A Novel by Joyce Carol Oates
A dystopian novel of one young woman’s resistance against the constraints of an oppressive society, from the inventive imagination of Joyce Carol Oates.
“Time travel” — and its hazards—are made literal in this astonishing new novel in which a recklessly idealistic girl dares to test the perimeters of her tightly controlled (future) world and is punished by being sent back in time to a region of North America — “Wainscotia, Wisconsin”—that existed eighty years before. Cast adrift in time in this idyllic Midwestern town she is set upon a course of “rehabilitation”—but cannot resist falling in love with a fellow exile and questioning the constrains of the Wainscotia world with results that are both devastating and liberating.
Arresting and visionary, Hazards of Time Travel is both a novel of harrowing discovery and an exquisitely wrought love story that may be Joyce Carol Oates’s most unexpected novel so far.
A self is simply a device for representing a functionally unified system of responses.
—B. F. Skinner, Science and Human Behavior
It was a famous behaviorist experiment of 1920 conducted by John Watson.
The eleven-month infant, Little Albert, had not been frightened of any animals until a gentle white rat was placed in his lap and a sudden loud noise of two steel bars struck together behind his head, several times in succession. Soon then, Little Albert began to cry at the very sight of the rat, as of a dog, or even a fur coat, and to exhibit symptoms of terror preceding the clanging of the steel bars.
We were shown a film in the lecture hall. Old, grainy, jumpy, but unmistakable—the infant was convulsed with terror as the steel bars were struck behind his head, and soon he learned to hate and fear the gentle white rat he’d previously seemed to like.
One day I would ask Wolfman—Why hadn’t the experimenter de-conditioned the infant, after the experiments? Hadn’t anyone thought of this?
Wolfman said he didn’t think so. Didn’t think that Watson or anyone else had thought of “de-conditioning” at the time.
I asked Wolfman if Little Albert had grown up to be frightened of animals and fur coats and Wolfman said, No. The poor kid hadn’t grown up at all, he’d died at age six.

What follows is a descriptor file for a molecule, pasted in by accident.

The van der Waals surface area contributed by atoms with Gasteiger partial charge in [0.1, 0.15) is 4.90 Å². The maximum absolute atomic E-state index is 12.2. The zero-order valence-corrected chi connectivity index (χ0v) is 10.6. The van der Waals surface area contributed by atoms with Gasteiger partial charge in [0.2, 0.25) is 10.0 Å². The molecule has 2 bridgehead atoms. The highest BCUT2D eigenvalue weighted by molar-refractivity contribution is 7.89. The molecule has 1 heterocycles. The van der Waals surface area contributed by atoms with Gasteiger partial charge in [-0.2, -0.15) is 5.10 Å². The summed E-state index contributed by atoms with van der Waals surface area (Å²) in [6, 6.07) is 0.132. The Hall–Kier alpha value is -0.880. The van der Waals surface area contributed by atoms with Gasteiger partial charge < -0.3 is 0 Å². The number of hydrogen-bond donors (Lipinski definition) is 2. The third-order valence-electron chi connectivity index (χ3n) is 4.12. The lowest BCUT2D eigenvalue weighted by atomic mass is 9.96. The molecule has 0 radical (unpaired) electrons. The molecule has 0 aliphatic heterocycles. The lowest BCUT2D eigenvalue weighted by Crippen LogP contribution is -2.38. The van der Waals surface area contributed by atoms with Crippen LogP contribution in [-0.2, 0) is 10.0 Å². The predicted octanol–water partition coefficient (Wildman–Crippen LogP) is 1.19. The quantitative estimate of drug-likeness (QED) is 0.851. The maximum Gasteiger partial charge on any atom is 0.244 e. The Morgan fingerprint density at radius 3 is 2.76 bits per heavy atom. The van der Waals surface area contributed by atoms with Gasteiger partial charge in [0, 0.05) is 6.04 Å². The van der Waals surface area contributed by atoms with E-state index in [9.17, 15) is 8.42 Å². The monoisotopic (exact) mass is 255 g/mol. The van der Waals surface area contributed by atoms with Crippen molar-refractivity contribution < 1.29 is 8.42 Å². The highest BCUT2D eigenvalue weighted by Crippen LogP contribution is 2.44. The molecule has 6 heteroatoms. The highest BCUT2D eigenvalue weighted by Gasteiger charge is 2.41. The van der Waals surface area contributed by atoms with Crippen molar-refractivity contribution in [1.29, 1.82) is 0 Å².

Ron Charles, Washington Post, November 27, 2017
Confused by the surreal elements of her mid-20th-century prison and terrified that she may never return home, Adriane begins to see herself as a pigeon in a Skinner box being conditioned to react in acceptable ways. Meanwhile, the story’s unpredictable shocks may reduce readers to a state of learned helplessness. Nothing — including a happy ending — is as it seems in this accelerating swirl of political and academic satire, science fiction and romantic melodrama. At 80, after more than 40 novels, Oates is still casting some awfully dark magic.
Donna Seaman, Booklist, September 15, 2018, p. 22
Oates probes the diabolical, shape-shifting nature of authoritarianism and the timeless valor of dissent. While in this clever, brain-twisting, Poe-like fable she looks to the past and the future to dramatize the vulnerability of the psyche, the fragility of freedom, and the catastrophic consequences of repressing intelligence, independence, and creativity, what Oates illuminates is the present.
Abigail G. H. Manzella, Women’s Review of Books, November/December 2018, pp. 22-13
. . . in a time when American politics seem circular (if not backward), when we seem to be revisiting the struggles from the era of Civil Rights and Women’s Liberation, Oates’s novel about how relationships with the past impact the present is indeed timely. Although there are areas I would have liked to see Oates dig into to heighten her critique, overall, this is an engaging book with an author you can trust to take you on a fully realized journey to think about yesterday, today, and tomorrow.
Eric K. Anderson, Bearing Witness: Joyce Carol Oates Studies, November 2018
Are Adriane’s choices and decisions ultimately the result of her environment and the government she lives under? How much agency does she have to enact change in her surroundings and determine her own future? These questions pile on top of each other over the course of the story and build into a fever of paranoia and uncertainty so that the novel’s conclusion (which would be considered positive in any other circumstance) feels incredibly sinister and horrific.
Joanna Burkhardt, Library Journal, November 1, 2018, p. 65
. . . Oates creates a world in which cherished American freedoms have disappeared and technology has risen to include time travel. And in the end, the will to survive outweighs the search for truth.
Publishers Weekly, September 3, 2018, p. 71
Oates weaves a feeling of constant menace and paranoia throughout as Adriane struggles to remember her old life and adjust to her new one. The conclusion is surprising and ambiguous, leaving readers to question their own perception of events, making for a memorable novel.
Kirkus Reviews, September 15, 2018
Oates needn’t mention Donald Trump to make the target of this dark allegory clear. The United States has become a repressive regime that’s run by oligarchs, ranks its citizenry by skin tone, and “vaporizes” dissenters. . . . flirts with melodrama. But forgivably so: Are we not living in emotionally demanding times?
Andrew Stuttaford, New Criterion, November 1, 2018, pp. 59-60
Presumably Wainscotia’s fondness for B. F. Skinner is intended by Oates as a proxy for mid-century regimentation, but Adriane’s reaction seems excessive. For all its many flaws, behaviorism suggests some useful, if uncomfortable, truths about human nature, truths that Adriane may or may not recognize, but would, in any case, be unwilling—and this may be what Oates is driving at—to accept (despite or even because of the ability of the nas regime to condition those who live under it).